Despite these criticisms, most of Waltz proves to be quite effective. The movie takes on subject matter largely unfamiliar to American audiences and presents it in a clever, involving manner. It doesn’t always succeed, but it winds up as a smart, interesting film in the end.


The Blu-ray Grades: Picture A/ Audio B+/ Bonus B-

Waltz with Bashir appears in an aspect ratio of approximately 1.78:1 on this Blu-ray Disc. Across the board, the movie looked great.

Sharpness remained immaculate. Not a hint of softness infected this clear, tight presentation. Even the widest shots were crisp and well-defined. I noticed no issues with jagged edges or shimmering, and edge enhancement didn’t mar the film. In addition, the flick lacked any source flaws. Night scenes were a bit grainy, but the movie failed to present specks, marks or other defects.

Waltz went with stylized tones that varied dependent on the film’s setting and tone. Mostly it stayed with subdued, desaturated colors, though. These looked very good within the constraints of the production design. Blacks were dark and tight, while shadows seemed solid. Night shots could appear slightly dense, but they were fine overall. I felt very pleased with this very strong transfer.

While not as impressive, the Dolby Digital TrueHD 5.1 soundtrack of Waltz worked well. The Blu-ray featured both the original Hebrew audio along with an English dub; I went with the former. Music offered nice stereo presentation and used the surrounds for good reinforcement.

Given all the film’s battle scenes, it offered many opportunities to open up the soundfield. It did fairly well in that regard, as the gunfire, explosions and other war elements used the five speakers in a logical manner. This wasn’t anything as active as Saving Private Ryan, but it served the flick in a satisfying manner.

Audio quality was very good. Speech always came across as concise and natural, without edginess or other issues. Music showed solid range and clarity. Effects offered positive presence and impact. Those elements were consistently accurate and well-defined, and they featured strong bass when appropriate. The soundtrack fit with the material and seemed more than satisfactory.

When we shift to the disc’s supplements, we open with an audio commentary from writer/director Ari Folman. He provides a running, screen-specific look at the opening sequence and the film’s tone, the choice to use animation and related techniques, music and audio, characters and research, visual design, and story topics.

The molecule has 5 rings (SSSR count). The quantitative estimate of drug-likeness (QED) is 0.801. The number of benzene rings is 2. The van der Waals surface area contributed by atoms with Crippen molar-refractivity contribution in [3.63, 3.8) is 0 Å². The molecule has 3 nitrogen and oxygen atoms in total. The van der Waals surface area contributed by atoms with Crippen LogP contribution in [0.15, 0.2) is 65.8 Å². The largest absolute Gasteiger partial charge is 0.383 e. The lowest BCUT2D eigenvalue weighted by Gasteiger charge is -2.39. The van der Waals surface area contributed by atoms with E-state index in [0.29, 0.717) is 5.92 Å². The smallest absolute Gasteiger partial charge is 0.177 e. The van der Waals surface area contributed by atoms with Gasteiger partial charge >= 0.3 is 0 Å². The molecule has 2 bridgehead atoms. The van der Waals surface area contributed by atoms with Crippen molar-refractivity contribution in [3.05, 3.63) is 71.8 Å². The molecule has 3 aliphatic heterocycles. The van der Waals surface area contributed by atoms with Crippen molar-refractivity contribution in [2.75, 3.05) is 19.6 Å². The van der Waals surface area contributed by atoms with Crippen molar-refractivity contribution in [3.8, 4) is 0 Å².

Expect a decent chat here. Folman does give us a mix of good thoughts about the movie, and we learn a reasonable amount about it. However, he focuses on technical subjects more than I’d like, and he also falls silent a bit too frequently. Folman does enough to make this a worthwhile listen, but he doesn’t provide a scintillating commentary.

We get more from the filmmaker in a Q&A with writer/director Ari Folman. In this nine-minute and 19-second piece, he discusses the film’s financing, the screenplay and animation issues, the history behind the story, and a few other related notes. Folman throws out some interesting thoughts he doesn’t cover in the commentary, and we get a few cool glimpses of the animation process. This is a pretty good piece.

Surreal Soldiers: Making Waltz with Bashir goes for 12 minutes, three seconds. It features Folman, art director/illustrator David Polonsky, and director of animation Yoni Goodman. “Soldiers” mostly looks at art and animation subjects. I don’t expect much from short featurettes like this, but “Soldiers” packs a lot of good info into a brief space. It helps that we get plenty of footage that demonstrates various aspects of the animation. We learn a lot here.

Next we find a collection of Animatics. These look at four scenes: “Beirut Street Battle with Ron Ben-Yishai” (8:52), “The Fighting Arts with Shmuel Frenkel” (2:02), “Tank Patrol with Dror Harazi” (3:59), and “Attacked in the Orange Grove” (1:21). Across these, we see live-action reference footage and storyboards accompanied by movie audio along with other broken down parts of the artwork. The “Animatics” offer another cool way to inspect the animation processes used for the film.

A few ads open the disc. We get clips for Blu-ray Disc, Persepolis, Frozen River and Synechdoche, New York. These also appear in the Previews area along with promos for The Sky Crawlers, The International, Blood: The Last Vampire, The Counterfeiters, The Lives of Others, Casino Royale, The Da Vinci Code, and Ghostbusters. Finally, the trailer for Waltz shows up here.

An interesting combination of animation and documentary, Waltz with Bashir provides an intriguing take on its subject. Not all aspects of it succeed, but enough of them fly to make the movie emotional and engrossing. The Blu-ray offers excellent picture quality, very good audio and a selection of useful supplements. A powerful movie and a high quality Blu-ray, Waltz deserves your attention.

Viewer Film Ratings: 4 Stars Number of Votes: 1